Off Label, the new documentary from Michael Palmieri and Donal Mosher (October Country), investigates the epidemic of skyrocketing prescription drug use in America – more specifically, how medications are being tested, marketed, sold and used for purposes they weren’t originally intended for, and the toll it takes on human subjects. The film follows seven stories of people who serve as human test subjects – both willing and unwilling – by pharmaceutical companies. There’s a man who’s made his living as a human guinea pig and has just reached the age where he can no longer take part; the middle-aged bipolar woman who takes 18 pills a day with varying degrees of success; the mother of a boy who brutally killed himself when he was put on the wrong medications in a clinical study; and a young Iraq war vet with PTSD who was prescribed a cocktail of drugs instead of getting the treatment he needed. All of these stories are used to make an unapologetic case against the use of prescription drugs for off-label purposes.

Some of these stories are hugely compelling. Andrew Duffy, the traumatized war veteran, suffered unimaginable horrors (some of which are shown in graphic detail) while working as an Army medic in the notorious Abu Ghraib prison where he was forced to administer unnecessary and excruciating pain to prisoners. Understandably Duffy returned home in need of serious psychiatric help. What he found instead was doctors giving him handfulls of medications for various symptoms but no one who was willing to talk to him and help him deal with the trauma. Altering the chemicals in his brain wasn’t the answer, he said. His PTSD was not from an imbalance, but from an experience. “I don’t need medication,” he says in the film. “I need help.”  Help he eventually found through an organization of war veterans against the war. Other subjects in the movie aren’t so lucky (lucky being a relative term…).

A mother whose son committed a grisly suicide while part of a clinical anti-psychotics drug study is the other immensely compelling character in this movie. She tried desperately to save her son and remove him from the trial, but because he was not a minor his personal consent to be put into a closed clinical study was irreversible by her. She could see that he was on a fast downward spiral but there was nothing she could do to remove him from the study. He killed himself in a most brutal way and there was nothing she could do to help him. She’s now fighting to have “Dan’s Law” (a law that prevents doctors from putting their patients into their own clinical trials) passed on a national level. It’s a heart-wrenching and horrifying story.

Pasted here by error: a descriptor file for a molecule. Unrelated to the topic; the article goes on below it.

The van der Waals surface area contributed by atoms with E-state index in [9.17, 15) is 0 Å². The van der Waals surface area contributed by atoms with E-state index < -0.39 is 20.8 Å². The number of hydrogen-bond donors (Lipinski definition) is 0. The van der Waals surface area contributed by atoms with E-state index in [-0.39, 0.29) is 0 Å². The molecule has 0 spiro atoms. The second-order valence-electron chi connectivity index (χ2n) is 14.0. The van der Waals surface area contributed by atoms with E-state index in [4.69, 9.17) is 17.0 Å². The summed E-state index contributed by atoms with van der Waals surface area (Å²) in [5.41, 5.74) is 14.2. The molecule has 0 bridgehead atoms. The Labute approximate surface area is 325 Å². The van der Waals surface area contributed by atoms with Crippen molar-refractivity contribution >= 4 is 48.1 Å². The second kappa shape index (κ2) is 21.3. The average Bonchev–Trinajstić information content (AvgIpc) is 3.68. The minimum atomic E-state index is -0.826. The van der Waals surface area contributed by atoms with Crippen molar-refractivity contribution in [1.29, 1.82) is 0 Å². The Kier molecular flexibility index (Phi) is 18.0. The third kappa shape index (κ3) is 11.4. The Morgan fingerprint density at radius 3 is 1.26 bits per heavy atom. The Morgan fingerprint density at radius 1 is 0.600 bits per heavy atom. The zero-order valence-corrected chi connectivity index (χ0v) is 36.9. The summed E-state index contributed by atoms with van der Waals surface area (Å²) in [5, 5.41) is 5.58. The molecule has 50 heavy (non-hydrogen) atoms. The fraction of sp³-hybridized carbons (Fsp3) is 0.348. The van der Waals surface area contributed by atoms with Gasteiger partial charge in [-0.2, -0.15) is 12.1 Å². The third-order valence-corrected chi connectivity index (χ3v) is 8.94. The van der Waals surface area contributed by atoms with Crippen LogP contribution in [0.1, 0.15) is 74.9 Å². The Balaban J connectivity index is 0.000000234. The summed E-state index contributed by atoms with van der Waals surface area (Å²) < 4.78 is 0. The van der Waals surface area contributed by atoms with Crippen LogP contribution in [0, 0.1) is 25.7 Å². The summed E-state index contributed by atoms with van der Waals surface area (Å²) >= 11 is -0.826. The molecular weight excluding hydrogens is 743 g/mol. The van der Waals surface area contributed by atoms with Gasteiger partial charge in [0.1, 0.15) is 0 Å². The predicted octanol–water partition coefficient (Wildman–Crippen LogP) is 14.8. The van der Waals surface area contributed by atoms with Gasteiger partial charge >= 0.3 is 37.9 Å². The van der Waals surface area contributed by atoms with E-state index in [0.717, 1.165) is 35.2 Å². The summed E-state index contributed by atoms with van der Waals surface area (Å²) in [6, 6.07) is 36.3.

But here’s the problem with the movie. While some of these stories are terribly compelling, there’s also a large chunk of somewhat irrelevant information. There’s a young couple in Texas who fund their wedding with the money they’ve made through clinical drug trials. That’s it. There’s nothing said about any of the effects they’ve suffered through these trials or even why they chose this route instead of getting more conventional jobs. It seems as though the only reason they’re in the film is so that their friends can lament to the camera about how many drugs they’ve been prescribed. It’s a lot, sure, but without having any background there’s no way of knowing why they were prescribed these drugs or what effects they had on any of them.

There’s also a man who was incarcerated in the 1960s for selling marijuana and put into clinical trials he was told were safe. He ended up suffering from side effects including prostate cancer, rheumatoid arthritis, and deformation of his hands. He alludes to the doctor who knowingly put people at risk and used prisoners as human guinea pigs, but spent most of his time discussing his faith and the healing powers of Islam. It would have been far more interesting and beneficial to the movie to go into more depth about the studies.

The movie is all over the map, looking at stories of various people who take various medications for various reasons. It would have been great to take a closer look at how and why these meds were prescribed. The movie alludes to a loss of humanity in the search for the most effective mix of drugs to alleviate human suffering, and it seems like an opportunity to explore this appalling industry was lost. The movie is more about examining the human cost of these attempts, and while it makes for a sad and at times horrific story, it feels like there’s something missing.

The Upside: A powerful look inside the practice of using drugs for purposes they weren’t originally intended for and the toll it takes on the human subjects.

The Downside: Some very interesting stories felt cut short to make room for those that seemed far less relevant.

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